Talk to any new parent, and they’ll tell you that every ounce of their baby is perfect. They’ll boast about their baby’s status in the 90th percentile for height and weight, each new ounce that’s gained a badge of honor. And then, somewhere along the way, the bragging stops. By the time a child exits their toddler years, parents start to get the memo that being at the top of the growth curve is no longer a cause for celebration. The messages for adults and children alike are relentless: Bigger bodies are a cause for concern.
We frame these concerns as worries about a child’s health: Are they eating the right things — or too much of the wrong ones? Moving enough? Are they on track for the myriad different diseases that we are told come from being in a body that’s classified as overweight or obese? (Obesity, as you’ve surely heard, is on the rise, a health crisis bearing down on us as a nation.) But it’s not hard to imagine that even raising these concerns can begin to make a child — and their parents — feel as if something is wrong with them. No parent wants their kid to feel this way; it’s hard to imagine any pediatrician does either. And yet, here we are, caught between two fundamental principles that are too often, somehow, at odds: Our hope that our children love every inch of themselves, no matter what, and our desire to help them be their healthiest, most vital selves as they grow.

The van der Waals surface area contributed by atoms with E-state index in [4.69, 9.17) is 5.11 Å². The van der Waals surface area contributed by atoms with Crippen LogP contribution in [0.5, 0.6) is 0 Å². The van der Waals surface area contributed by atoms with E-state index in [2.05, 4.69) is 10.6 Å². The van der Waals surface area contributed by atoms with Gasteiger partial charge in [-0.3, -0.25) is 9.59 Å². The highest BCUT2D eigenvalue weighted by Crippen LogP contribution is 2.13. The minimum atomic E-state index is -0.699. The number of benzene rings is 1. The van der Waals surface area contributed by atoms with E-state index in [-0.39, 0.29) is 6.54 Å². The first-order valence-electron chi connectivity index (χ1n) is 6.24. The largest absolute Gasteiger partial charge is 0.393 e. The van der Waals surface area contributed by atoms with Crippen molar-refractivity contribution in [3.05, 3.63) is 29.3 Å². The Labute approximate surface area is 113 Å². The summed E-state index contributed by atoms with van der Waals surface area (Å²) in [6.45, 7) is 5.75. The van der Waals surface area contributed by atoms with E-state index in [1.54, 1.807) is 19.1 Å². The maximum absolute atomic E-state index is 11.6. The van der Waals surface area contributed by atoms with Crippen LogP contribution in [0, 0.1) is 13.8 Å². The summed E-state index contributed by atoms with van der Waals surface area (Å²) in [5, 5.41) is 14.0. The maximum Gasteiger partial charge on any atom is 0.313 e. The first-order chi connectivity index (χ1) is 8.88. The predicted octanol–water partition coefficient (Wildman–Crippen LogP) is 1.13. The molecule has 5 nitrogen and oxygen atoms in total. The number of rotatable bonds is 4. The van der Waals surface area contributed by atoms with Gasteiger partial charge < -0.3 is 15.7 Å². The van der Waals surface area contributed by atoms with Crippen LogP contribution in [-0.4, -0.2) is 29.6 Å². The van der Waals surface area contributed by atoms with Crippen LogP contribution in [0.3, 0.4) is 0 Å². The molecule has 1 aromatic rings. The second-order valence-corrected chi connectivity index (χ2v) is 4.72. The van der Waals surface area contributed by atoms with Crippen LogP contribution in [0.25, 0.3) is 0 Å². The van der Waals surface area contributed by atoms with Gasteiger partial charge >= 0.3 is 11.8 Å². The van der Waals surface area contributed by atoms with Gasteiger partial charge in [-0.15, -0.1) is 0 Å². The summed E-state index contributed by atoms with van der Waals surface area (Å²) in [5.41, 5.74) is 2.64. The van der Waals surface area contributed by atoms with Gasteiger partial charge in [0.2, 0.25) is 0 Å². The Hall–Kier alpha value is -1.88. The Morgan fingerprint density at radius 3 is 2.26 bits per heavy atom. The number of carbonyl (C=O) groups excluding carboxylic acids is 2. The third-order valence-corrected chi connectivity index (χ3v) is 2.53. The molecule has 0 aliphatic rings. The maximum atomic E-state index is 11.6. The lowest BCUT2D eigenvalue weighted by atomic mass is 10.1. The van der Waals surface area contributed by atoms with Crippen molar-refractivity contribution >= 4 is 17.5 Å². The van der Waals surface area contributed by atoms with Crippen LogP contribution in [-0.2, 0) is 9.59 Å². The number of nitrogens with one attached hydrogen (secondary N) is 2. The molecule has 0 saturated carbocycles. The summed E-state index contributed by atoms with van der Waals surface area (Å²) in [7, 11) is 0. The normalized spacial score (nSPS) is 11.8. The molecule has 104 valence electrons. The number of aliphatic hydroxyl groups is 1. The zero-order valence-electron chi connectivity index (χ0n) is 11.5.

Families, pediatricians, and patients alike are grappling with how to navigate this minefield. What should doctors do and say? How can parents champion and protect their children? Will the new class of semaglutide weight-loss drugs be a vital tool or just another complicating factor? How do we leave behind the body shame and stigma that help no one and focus instead on the broad social forces that are shaping how populations — not individuals — find health? We won't pretend to have answers, but with so much at stake, we want to start with asking the right questions.
—Elizabeth Angell, Editor-in-Chief
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For parents of kids in bigger bodies, the pediatrician’s office can feel like a minefield. Seven families across the country shared their ongoing experiences navigating these conversations with kids at the top the growth curve.